1 15 ounce can Cannellini bean drained and rinsed
1 15 ounce can Navy beans drained and rinsed
1 15 ounce can low sodium Black beans drained and rinsed
3 cups low sodium beef stock
1 28 ounce can whole San Marzano tomatoes
1 8 ounce can tomato sauce
1 medium white onion chopped
2 cloves garlic minced
1 jalapeño minced (seeds and stem)
1 large carrot chopped
Chipotle chili powder
Chili powder (I only had a teaspoon, hence all the other ingredients)
Tony Chachere Creole Seasoning
Cinnamon (just a pinch)
Cocoa powder (just a pinch)
Salt and pepper (probably won’t need any)
2 bay leaves
Red onion diced
Plain Greek yogurt
Reduced fat cheddar cheese
Jiff cornbread mix
Heat a large heavy pot over medium heat. Add onions and sauté until brown then add garlic and jalapeño. Add dried ingredients and stir another minute.
Increase heat to medium high and add turkey. Add more oil if needed, don’t worry if the meat sticks some just don’t let it burn. Cook until it is no longer pink.
Add contents of the whole tomatoes and break up with a wooden spoon. Add tomato sauce, beef stock, bay leaves and carrots. Bring to a boil and reduce to a simmer. Stir occasionally and allow to simmer for approximately 45 minutes.
Follow directions on the cornbread box. I added some cheddar cheese in the mix as well as on top of the muffins. You could certainly make your own cornbread mixture but my wife likes these.
Add beans and simmer another 10 minutes. Garnish with Greek yogurt, cheese, red onion and cilantro.
Two questions: Don’t you hate when you have your mouth screwed up for something and they don’t have it at the store? Why do we only eat turkey on Thanksgiving?
So, Jen was out of town which usually means I’ll be experimenting with something exotic. I had planned on duck, pork belly or at least something I couldn’t get at the usual grocery. Trying to knock out my todo list for the weekend, I lost all track of time. No time to visit Whole Food or Trade Joe’s. I headed to the next best thing, my local Publix. I had been wanting to try Cornish Game Hen and Publix usually has some. Nope, fresh out! I picked up some pork chops and put them back. I picked up a t-bone steak and put it back. Finally I came across the turkey section. Yes, yes I am certain that your grocer has one as well. It’s first part of June, nowhere near Thanksgiving. How exotic is that, turkey thighs in June? I picked up some spinach that looked especially good and some sweet potatoes.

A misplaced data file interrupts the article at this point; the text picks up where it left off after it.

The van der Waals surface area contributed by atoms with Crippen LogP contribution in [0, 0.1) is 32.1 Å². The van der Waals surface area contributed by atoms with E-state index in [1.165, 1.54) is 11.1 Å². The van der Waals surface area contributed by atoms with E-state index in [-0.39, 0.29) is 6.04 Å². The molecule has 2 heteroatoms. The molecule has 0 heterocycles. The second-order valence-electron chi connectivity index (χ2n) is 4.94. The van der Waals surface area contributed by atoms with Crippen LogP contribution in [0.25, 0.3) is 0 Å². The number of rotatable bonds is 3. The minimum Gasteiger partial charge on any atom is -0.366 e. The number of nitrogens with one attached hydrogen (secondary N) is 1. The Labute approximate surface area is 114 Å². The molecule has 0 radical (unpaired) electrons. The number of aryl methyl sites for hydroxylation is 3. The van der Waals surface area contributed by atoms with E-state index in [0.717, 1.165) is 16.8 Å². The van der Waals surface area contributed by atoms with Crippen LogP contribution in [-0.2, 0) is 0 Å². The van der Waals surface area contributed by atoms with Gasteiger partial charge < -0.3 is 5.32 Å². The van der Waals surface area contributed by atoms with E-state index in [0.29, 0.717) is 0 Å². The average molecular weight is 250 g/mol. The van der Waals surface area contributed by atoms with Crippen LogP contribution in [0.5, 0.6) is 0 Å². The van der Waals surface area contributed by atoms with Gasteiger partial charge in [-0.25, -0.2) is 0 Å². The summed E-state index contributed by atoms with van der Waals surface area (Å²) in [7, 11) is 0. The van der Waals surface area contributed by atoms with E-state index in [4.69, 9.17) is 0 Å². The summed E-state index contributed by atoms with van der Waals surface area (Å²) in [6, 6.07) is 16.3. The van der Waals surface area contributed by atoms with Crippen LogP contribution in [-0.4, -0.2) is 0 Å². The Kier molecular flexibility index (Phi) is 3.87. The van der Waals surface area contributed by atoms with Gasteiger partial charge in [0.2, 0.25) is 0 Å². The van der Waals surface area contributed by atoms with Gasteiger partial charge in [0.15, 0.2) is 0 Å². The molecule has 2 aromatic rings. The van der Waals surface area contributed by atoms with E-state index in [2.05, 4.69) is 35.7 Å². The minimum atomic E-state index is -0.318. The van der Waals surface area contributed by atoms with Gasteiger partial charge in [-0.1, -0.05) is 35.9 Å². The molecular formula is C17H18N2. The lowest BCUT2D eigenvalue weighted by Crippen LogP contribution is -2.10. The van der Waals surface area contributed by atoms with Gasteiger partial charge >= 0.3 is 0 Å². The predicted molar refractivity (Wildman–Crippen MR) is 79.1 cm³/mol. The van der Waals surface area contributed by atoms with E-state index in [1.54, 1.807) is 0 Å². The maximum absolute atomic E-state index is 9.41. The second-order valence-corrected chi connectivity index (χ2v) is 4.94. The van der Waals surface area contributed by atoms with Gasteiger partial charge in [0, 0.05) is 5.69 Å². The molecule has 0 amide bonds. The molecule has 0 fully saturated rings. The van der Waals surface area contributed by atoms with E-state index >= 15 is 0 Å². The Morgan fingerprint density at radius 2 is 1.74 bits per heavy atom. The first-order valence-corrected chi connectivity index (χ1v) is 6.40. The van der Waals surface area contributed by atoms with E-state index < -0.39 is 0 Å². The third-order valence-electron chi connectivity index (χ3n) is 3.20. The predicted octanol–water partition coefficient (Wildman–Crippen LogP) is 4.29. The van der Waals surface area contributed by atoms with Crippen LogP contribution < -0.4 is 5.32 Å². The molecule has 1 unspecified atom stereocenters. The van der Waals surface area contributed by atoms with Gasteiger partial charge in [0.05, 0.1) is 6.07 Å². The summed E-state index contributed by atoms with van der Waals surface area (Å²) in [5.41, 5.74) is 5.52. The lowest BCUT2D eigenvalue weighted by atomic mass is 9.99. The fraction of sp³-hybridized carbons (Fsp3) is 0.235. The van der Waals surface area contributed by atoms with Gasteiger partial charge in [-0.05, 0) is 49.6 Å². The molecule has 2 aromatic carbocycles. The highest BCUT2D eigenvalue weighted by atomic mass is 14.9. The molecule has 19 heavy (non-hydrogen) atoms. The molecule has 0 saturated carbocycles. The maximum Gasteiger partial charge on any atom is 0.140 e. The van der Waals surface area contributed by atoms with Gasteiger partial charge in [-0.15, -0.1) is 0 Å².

I ended up making, Seared and Roasted Turkey Thighs, Sautéed Spinach, Whipped Sweet Potato with Fried Sage Pan Jus.
Let me say, I loved this dish. Overall a really well rounded dish. Crispy, tender turkey. Smooth, creamy, sweet, sweet potato. Spicy, fresh spinach. The sauce totally merged each component together. Hat tip to A Sweet Pea Chef. I was looking for a way to cook the sweet potatoes and leave the skin on. Great idea to steam them, then mix in a food processor. Hat tip to me for recycling (uhhh…reusing) the turkey drippings (fat) in the spinach.
2 large turkey thighs (skin on, bone in)